Is Israel Fair to Religious Minorities?
I'm a critic of the Goldstone report in good measure because of its source -- the hopelessly anti-Israel United Nations, and its farcical Human Rights Council. But not all Israel investigations are created equal. When the United States State Department issues a new report cataloging the Israeli government's double-standard on the protection of holy places, I think we have to pay a bit more attention. But I haven't seen much of a debate, or introspection, about the State Department's findings so far:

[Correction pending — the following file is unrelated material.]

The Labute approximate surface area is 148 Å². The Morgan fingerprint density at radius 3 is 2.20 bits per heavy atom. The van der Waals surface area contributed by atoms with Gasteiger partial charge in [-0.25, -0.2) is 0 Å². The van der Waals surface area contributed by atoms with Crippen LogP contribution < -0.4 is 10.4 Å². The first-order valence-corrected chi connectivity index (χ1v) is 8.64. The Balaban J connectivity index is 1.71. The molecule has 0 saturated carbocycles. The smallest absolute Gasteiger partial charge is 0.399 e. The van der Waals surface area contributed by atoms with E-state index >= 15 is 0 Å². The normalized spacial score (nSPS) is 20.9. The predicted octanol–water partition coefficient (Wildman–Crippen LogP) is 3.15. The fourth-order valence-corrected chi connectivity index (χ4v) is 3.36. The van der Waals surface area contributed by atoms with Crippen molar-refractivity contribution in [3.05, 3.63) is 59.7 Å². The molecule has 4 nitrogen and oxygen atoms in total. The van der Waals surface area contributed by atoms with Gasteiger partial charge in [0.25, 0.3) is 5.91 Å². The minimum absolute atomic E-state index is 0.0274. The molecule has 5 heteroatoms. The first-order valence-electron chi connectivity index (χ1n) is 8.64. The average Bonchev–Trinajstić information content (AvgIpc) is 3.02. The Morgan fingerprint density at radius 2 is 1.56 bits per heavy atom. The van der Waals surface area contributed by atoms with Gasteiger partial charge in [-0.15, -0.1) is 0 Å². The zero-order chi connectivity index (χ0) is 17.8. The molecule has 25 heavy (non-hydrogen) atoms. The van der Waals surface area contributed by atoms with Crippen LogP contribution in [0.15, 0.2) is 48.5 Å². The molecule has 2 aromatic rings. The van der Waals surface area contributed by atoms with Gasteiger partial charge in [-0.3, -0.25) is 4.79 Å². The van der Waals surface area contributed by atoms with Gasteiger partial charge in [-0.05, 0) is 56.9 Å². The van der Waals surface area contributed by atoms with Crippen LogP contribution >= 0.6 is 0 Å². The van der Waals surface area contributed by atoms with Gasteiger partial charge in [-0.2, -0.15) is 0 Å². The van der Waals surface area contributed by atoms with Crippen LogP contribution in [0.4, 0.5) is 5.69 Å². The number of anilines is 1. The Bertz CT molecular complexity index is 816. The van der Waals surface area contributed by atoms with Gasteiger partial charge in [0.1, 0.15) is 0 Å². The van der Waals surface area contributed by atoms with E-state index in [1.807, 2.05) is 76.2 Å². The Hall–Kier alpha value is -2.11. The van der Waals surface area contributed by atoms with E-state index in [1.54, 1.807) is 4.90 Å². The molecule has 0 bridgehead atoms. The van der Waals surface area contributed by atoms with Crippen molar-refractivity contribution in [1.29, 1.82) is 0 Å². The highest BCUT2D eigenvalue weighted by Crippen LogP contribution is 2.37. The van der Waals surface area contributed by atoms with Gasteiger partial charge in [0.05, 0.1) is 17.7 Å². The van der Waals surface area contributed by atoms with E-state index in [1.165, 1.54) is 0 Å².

The 1967 Protection of Holy Sites Law applies to holy sites of all religious groups within the country and in all of Jerusalem, but the Government implements regulations only for Jewish sites. Non-Jewish holy sites do not enjoy legal protection under it because the Government does not recognize them as official holy sites. At the end of 2008, there were 137 designated holy sites, all of which were Jewish. Furthermore, the Government has drafted regulations to identify, protect, and fund only Jewish holy sites. While well-known sites have de facto protection as a result of their international importance, many Muslim and Christian sites are neglected, inaccessible, or threatened by property developers and municipalities. The Christian pilgrimage sites around the Sea of Galilee face periodic threats of encroachment from district planners who want to use parts of their properties for recreation. In the past, only diplomatic interventions have forestalled such efforts. Such sites do, however, enjoy certain protections under the general Penal Law (criminal code), which makes it a criminal offense to damage any holy site. Following a 2007 order by the High Court to explain its unequal implementation of the 1967 Protection of Holy Sites Law, the Government responded in March 2008 that specific regulations were not necessary for the protection of any holy sites. The Government did not explain why it therefore promulgated regulations for Jewish sites but not for non-Jewish sites.